7. Serve on a salad of mixed leaves.
- Cheese Tips -
Using hard cheese rinds for flavouring soup
Cheeses which are matured for one,
two or even three years develop a rind which is thick, hard and dry.
This rind is usually discarded and the inner softer cheese is eaten.
The rind is basically concentrated cheese and forms a strong protective
layer for the remaining cheese. Older cheeses, for example Parmesan,
tend to be the most expensive and consequently, discarding the rinds
can be particularly painful.
A solution to this problem is to be
found in Italy where the rinds of Parmesan, when cleaned, are dropped
into soup during its making and impart a wonderful flavour and aroma.
After a little time the softened rinds are 'fished out' and eaten.
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Milking your goat
In our first issue of the Teddington Cheese Wire
we outlined the points to look out for when choosing your milking
goat. No doubt the many readers who have found and bought their goat
will now need to learn how to milk it.
Cleanliness is of the utmost most importance during
and after milking. You should arrange the milking away from the goat
shed in a separate room or stall, with a further room next to the
milking area which will be a dairy. There should be a door separating
the two. When milking the goat, it can stand on a platform with the
milker standing behind, or a small milking stool can be employed
with the goat standing on the ground.
Whilst learning to milk it may be a good idea
to distract your goat from your 'ham-fisted' efforts by giving it
some goat concentrates to eat. Avoid foods such as turnips, swedes,
kale and silage during, and for four hours before milking, since
this will taint the milk. It is also advisable to restrain the goat
with a collar until you can milk expertly.
Just before milking, when your goat is tied up
and eating, her udder and hind quarters need to be wiped down with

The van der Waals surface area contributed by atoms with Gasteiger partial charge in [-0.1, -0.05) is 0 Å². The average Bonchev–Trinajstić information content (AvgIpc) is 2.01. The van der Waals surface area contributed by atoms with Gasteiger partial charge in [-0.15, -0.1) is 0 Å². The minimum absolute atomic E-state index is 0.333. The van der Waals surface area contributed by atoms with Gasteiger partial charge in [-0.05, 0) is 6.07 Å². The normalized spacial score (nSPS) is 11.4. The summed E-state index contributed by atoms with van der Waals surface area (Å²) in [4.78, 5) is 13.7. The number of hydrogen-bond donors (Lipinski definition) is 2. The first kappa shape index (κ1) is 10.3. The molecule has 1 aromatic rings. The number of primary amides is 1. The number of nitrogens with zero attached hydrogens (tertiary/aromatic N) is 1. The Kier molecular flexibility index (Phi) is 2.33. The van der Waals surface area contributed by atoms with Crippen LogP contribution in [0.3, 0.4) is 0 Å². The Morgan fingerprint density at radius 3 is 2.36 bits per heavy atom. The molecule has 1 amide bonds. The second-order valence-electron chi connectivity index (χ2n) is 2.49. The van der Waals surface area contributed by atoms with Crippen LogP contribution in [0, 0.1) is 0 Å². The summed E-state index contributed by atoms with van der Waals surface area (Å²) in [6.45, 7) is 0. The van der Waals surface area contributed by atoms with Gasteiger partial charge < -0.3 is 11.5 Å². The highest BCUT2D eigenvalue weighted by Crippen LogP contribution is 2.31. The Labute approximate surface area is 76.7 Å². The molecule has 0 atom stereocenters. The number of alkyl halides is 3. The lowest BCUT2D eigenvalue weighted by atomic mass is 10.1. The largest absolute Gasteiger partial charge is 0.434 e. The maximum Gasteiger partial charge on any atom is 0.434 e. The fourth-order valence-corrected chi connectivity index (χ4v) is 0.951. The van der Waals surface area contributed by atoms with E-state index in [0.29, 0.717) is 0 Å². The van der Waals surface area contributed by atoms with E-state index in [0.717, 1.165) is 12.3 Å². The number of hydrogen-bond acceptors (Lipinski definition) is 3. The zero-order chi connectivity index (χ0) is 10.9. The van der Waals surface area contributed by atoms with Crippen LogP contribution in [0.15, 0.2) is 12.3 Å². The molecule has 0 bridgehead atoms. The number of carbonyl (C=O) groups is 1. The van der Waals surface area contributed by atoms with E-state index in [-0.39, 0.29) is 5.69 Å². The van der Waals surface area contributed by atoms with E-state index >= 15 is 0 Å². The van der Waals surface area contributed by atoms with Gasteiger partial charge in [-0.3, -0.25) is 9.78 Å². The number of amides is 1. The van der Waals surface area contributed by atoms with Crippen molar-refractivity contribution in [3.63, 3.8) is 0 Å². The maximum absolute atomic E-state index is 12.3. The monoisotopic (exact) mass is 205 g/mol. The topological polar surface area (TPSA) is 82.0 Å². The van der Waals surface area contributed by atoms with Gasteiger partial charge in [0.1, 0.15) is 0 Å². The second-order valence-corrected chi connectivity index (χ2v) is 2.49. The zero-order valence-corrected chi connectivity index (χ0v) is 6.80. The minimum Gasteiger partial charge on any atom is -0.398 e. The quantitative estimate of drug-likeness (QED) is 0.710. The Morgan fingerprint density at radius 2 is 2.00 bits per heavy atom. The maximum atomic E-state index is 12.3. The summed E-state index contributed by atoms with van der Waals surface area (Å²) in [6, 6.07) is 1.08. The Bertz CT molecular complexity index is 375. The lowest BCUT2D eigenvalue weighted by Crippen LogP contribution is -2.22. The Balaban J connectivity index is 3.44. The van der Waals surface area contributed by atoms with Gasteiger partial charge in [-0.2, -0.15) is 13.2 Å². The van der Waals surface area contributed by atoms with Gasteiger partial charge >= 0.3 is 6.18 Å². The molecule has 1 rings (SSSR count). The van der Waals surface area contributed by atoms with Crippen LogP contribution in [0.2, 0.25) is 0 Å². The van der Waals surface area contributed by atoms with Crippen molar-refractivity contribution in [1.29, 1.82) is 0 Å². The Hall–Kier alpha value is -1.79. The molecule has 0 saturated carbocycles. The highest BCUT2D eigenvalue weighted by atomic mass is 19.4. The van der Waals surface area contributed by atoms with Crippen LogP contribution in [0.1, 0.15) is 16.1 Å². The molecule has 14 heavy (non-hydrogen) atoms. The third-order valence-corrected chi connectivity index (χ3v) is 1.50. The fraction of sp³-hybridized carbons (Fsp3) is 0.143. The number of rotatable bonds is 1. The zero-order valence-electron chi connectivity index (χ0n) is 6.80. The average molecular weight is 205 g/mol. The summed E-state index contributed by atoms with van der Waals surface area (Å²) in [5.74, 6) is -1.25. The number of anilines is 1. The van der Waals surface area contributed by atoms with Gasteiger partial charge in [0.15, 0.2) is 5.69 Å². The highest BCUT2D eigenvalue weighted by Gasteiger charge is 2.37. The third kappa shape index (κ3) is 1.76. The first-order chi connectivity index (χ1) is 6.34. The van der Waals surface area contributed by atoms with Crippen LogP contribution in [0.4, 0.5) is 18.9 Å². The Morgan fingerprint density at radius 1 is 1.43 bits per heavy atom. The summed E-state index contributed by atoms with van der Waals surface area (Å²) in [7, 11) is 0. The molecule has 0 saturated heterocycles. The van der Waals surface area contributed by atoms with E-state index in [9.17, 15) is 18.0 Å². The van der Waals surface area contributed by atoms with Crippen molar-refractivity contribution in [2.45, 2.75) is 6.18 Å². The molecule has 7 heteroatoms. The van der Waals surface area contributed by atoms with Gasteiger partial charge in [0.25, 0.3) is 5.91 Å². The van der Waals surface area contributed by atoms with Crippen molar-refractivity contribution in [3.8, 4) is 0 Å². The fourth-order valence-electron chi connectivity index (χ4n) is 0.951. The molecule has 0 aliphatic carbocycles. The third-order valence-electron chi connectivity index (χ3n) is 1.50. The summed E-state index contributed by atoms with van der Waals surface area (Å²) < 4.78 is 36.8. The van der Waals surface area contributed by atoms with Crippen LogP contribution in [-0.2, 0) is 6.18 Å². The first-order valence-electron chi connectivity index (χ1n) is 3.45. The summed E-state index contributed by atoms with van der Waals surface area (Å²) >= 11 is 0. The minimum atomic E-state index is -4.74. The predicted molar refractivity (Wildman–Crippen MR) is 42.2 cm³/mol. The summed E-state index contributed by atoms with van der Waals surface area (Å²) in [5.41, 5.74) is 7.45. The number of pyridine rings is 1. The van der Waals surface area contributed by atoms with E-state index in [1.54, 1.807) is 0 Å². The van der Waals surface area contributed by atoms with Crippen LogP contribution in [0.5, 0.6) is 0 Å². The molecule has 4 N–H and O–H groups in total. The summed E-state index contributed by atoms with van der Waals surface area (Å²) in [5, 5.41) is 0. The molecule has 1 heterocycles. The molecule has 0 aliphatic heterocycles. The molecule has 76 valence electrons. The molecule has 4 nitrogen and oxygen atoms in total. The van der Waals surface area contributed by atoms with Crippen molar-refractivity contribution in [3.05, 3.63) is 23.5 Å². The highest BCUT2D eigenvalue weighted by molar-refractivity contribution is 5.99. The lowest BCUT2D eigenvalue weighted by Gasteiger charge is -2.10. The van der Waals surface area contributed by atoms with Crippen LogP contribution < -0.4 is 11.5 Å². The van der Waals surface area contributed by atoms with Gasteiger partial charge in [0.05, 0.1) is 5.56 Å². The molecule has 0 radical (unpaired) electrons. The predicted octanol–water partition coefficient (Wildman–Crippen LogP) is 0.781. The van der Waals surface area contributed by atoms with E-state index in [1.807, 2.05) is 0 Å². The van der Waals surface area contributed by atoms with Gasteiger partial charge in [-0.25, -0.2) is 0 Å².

a damp cloth soaked in a solution of a suitable udder wash. A small
amount of udder cream should be put on the teats and hands. If you
have not yet taken possession of your goat, it may be a good idea
to practice the milking technique described below, with the finger
of an old rubber glove with a pin-hole in the tip.
Gently grasp the teat with the hand but never let
the tips of the fingers touch the teat. Pressure is applied by the
first finger in order to hold the milk in the teat, and then by the
second, third and fourth fingers in turn in order to force the milk
out. The grip is then relaxed to allow more milk into the teat, then
the procedure is repeated. The arms should be kept quite still with
the hands doing all the work. The first four jets of milk from each
side should be milked into a strip cup. This is a special container,
holding about one pint, with a handle and a shelf of black plastic
halfway down the inside; with it you can detect flaky or stringy
milk which will indicate mastitis and other problems.
When the milk stops flowing, gently massage the
udder until there is more milk in the teats and then milk out as
before. Continue until the udder is empty. Milking is easy once mastered
but it important to avoid the bell ringers style, which although
is the quickest , is not good for the goat. When milking is completed
the churn should be taken to your dairy for making cheese or straining,
bottling and cooling until needed in the kitchen.